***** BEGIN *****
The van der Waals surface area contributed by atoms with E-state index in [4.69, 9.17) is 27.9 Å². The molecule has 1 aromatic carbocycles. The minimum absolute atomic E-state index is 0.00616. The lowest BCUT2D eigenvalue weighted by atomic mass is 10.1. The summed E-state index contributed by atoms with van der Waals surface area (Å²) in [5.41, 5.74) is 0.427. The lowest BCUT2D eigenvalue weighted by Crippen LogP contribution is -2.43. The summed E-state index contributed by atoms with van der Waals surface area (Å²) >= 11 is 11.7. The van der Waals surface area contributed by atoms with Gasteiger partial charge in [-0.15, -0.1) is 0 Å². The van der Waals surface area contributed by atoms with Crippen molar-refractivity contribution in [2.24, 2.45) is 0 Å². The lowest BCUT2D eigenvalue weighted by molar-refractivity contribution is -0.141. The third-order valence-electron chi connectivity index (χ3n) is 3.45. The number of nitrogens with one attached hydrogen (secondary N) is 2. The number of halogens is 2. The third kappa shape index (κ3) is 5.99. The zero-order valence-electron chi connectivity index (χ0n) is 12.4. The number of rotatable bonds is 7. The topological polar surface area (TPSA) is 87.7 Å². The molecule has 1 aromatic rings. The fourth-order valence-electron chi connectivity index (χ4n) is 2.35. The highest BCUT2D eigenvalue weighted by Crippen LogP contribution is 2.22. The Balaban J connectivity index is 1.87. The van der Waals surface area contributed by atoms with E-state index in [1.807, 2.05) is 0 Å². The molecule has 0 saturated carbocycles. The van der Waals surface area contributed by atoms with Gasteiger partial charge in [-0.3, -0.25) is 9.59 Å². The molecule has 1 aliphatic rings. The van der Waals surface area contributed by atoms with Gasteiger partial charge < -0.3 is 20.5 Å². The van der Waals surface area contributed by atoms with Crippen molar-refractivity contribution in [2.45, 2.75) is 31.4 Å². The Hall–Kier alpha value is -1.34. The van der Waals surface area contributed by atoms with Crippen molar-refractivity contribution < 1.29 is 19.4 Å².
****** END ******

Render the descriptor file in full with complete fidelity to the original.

The van der Waals surface area contributed by atoms with E-state index in [4.69, 9.17) is 27.9 Å². The molecule has 1 aromatic carbocycles. The minimum absolute atomic E-state index is 0.00616. The lowest BCUT2D eigenvalue weighted by atomic mass is 10.1. The summed E-state index contributed by atoms with van der Waals surface area (Å²) in [5.41, 5.74) is 0.427. The lowest BCUT2D eigenvalue weighted by Crippen LogP contribution is -2.43. The summed E-state index contributed by atoms with van der Waals surface area (Å²) >= 11 is 11.7. The van der Waals surface area contributed by atoms with Gasteiger partial charge in [-0.15, -0.1) is 0 Å². The van der Waals surface area contributed by atoms with Crippen molar-refractivity contribution in [2.24, 2.45) is 0 Å². The lowest BCUT2D eigenvalue weighted by molar-refractivity contribution is -0.141. The third-order valence-electron chi connectivity index (χ3n) is 3.45. The number of nitrogens with one attached hydrogen (secondary N) is 2. The number of halogens is 2. The third kappa shape index (κ3) is 5.99. The zero-order valence-electron chi connectivity index (χ0n) is 12.4. The number of rotatable bonds is 7. The topological polar surface area (TPSA) is 87.7 Å². The molecule has 1 aromatic rings. The fourth-order valence-electron chi connectivity index (χ4n) is 2.35. The highest BCUT2D eigenvalue weighted by Crippen LogP contribution is 2.22. The Balaban J connectivity index is 1.87. The van der Waals surface area contributed by atoms with E-state index in [1.807, 2.05) is 0 Å². The molecule has 0 saturated carbocycles. The van der Waals surface area contributed by atoms with Gasteiger partial charge in [-0.3, -0.25) is 9.59 Å². The molecule has 1 aliphatic rings. The van der Waals surface area contributed by atoms with Gasteiger partial charge < -0.3 is 20.5 Å². The van der Waals surface area contributed by atoms with Crippen molar-refractivity contribution in [2.45, 2.75) is 31.4 Å². The Hall–Kier alpha value is -1.34. The van der Waals surface area contributed by atoms with Crippen molar-refractivity contribution < 1.29 is 19.4 Å².